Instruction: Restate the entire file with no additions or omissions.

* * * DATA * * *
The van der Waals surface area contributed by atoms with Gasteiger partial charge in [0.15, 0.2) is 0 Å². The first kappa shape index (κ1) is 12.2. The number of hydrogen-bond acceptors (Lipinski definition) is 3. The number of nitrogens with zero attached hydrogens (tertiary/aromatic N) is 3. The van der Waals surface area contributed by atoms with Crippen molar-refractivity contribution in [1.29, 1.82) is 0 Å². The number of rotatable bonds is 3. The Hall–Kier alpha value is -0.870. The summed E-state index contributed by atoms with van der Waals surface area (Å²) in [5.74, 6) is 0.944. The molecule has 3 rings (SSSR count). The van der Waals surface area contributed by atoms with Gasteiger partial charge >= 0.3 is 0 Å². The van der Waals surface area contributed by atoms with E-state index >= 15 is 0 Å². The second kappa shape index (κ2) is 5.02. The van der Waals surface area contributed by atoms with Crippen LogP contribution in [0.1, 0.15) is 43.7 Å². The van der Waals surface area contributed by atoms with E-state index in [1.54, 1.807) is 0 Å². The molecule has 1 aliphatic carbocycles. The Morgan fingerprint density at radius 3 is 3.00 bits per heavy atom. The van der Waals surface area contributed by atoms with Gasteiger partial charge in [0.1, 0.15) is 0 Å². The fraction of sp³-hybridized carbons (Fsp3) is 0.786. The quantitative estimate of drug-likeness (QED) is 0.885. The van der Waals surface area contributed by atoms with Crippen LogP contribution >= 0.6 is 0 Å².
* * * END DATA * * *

The van der Waals surface area contributed by atoms with Gasteiger partial charge in [0.15, 0.2) is 0 Å². The first kappa shape index (κ1) is 12.2. The number of hydrogen-bond acceptors (Lipinski definition) is 3. The number of nitrogens with zero attached hydrogens (tertiary/aromatic N) is 3. The van der Waals surface area contributed by atoms with Crippen molar-refractivity contribution in [1.29, 1.82) is 0 Å². The number of rotatable bonds is 3. The Hall–Kier alpha value is -0.870. The summed E-state index contributed by atoms with van der Waals surface area (Å²) in [5.74, 6) is 0.944. The molecule has 3 rings (SSSR count). The van der Waals surface area contributed by atoms with Gasteiger partial charge >= 0.3 is 0 Å². The van der Waals surface area contributed by atoms with E-state index >= 15 is 0 Å². The second kappa shape index (κ2) is 5.02. The van der Waals surface area contributed by atoms with Crippen LogP contribution in [0.1, 0.15) is 43.7 Å². The van der Waals surface area contributed by atoms with E-state index in [1.54, 1.807) is 0 Å². The molecule has 1 aliphatic carbocycles. The Morgan fingerprint density at radius 3 is 3.00 bits per heavy atom. The van der Waals surface area contributed by atoms with Gasteiger partial charge in [0.1, 0.15) is 0 Å². The fraction of sp³-hybridized carbons (Fsp3) is 0.786. The quantitative estimate of drug-likeness (QED) is 0.885. The van der Waals surface area contributed by atoms with Crippen LogP contribution >= 0.6 is 0 Å².